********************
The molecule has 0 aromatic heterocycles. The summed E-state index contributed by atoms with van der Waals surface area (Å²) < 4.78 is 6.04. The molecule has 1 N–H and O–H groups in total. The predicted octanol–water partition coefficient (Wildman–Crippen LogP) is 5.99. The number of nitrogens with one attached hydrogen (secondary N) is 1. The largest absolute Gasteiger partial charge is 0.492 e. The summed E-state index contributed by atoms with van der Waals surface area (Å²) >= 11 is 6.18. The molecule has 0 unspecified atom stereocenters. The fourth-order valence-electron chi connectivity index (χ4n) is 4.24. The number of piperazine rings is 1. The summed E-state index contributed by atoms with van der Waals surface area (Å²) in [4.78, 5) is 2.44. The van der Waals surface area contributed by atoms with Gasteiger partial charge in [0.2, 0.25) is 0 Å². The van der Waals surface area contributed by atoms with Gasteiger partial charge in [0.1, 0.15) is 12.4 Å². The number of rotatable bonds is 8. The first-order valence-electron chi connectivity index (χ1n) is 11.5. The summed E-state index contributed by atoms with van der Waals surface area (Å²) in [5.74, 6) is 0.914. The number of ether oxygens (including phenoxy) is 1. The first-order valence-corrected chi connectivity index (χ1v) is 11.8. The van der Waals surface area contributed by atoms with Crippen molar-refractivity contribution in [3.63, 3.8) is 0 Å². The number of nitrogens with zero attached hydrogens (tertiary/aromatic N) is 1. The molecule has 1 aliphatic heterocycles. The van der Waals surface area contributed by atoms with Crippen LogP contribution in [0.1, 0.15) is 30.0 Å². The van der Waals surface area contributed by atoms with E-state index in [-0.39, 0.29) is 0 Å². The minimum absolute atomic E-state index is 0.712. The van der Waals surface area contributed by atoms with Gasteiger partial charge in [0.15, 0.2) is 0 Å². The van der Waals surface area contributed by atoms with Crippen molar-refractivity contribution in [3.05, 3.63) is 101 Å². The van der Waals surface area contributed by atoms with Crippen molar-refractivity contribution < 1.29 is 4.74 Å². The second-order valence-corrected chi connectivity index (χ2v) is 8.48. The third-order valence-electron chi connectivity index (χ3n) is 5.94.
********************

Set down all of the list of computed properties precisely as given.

The molecule has 0 aromatic heterocycles. The summed E-state index contributed by atoms with van der Waals surface area (Å²) < 4.78 is 6.04. The molecule has 1 N–H and O–H groups in total. The predicted octanol–water partition coefficient (Wildman–Crippen LogP) is 5.99. The number of nitrogens with one attached hydrogen (secondary N) is 1. The largest absolute Gasteiger partial charge is 0.492 e. The summed E-state index contributed by atoms with van der Waals surface area (Å²) >= 11 is 6.18. The molecule has 0 unspecified atom stereocenters. The fourth-order valence-electron chi connectivity index (χ4n) is 4.24. The number of piperazine rings is 1. The summed E-state index contributed by atoms with van der Waals surface area (Å²) in [4.78, 5) is 2.44. The van der Waals surface area contributed by atoms with Gasteiger partial charge in [0.2, 0.25) is 0 Å². The van der Waals surface area contributed by atoms with Gasteiger partial charge in [0.1, 0.15) is 12.4 Å². The number of rotatable bonds is 8. The first-order valence-electron chi connectivity index (χ1n) is 11.5. The summed E-state index contributed by atoms with van der Waals surface area (Å²) in [5.74, 6) is 0.914. The number of ether oxygens (including phenoxy) is 1. The first-order valence-corrected chi connectivity index (χ1v) is 11.8. The van der Waals surface area contributed by atoms with Crippen molar-refractivity contribution in [3.63, 3.8) is 0 Å². The number of nitrogens with zero attached hydrogens (tertiary/aromatic N) is 1. The molecule has 1 aliphatic heterocycles. The van der Waals surface area contributed by atoms with Crippen LogP contribution in [0.1, 0.15) is 30.0 Å². The van der Waals surface area contributed by atoms with E-state index in [-0.39, 0.29) is 0 Å². The minimum absolute atomic E-state index is 0.712. The van der Waals surface area contributed by atoms with Gasteiger partial charge in [0.15, 0.2) is 0 Å². The van der Waals surface area contributed by atoms with Crippen molar-refractivity contribution in [3.05, 3.63) is 101 Å². The van der Waals surface area contributed by atoms with Crippen molar-refractivity contribution < 1.29 is 4.74 Å². The second-order valence-corrected chi connectivity index (χ2v) is 8.48. The third-order valence-electron chi connectivity index (χ3n) is 5.94.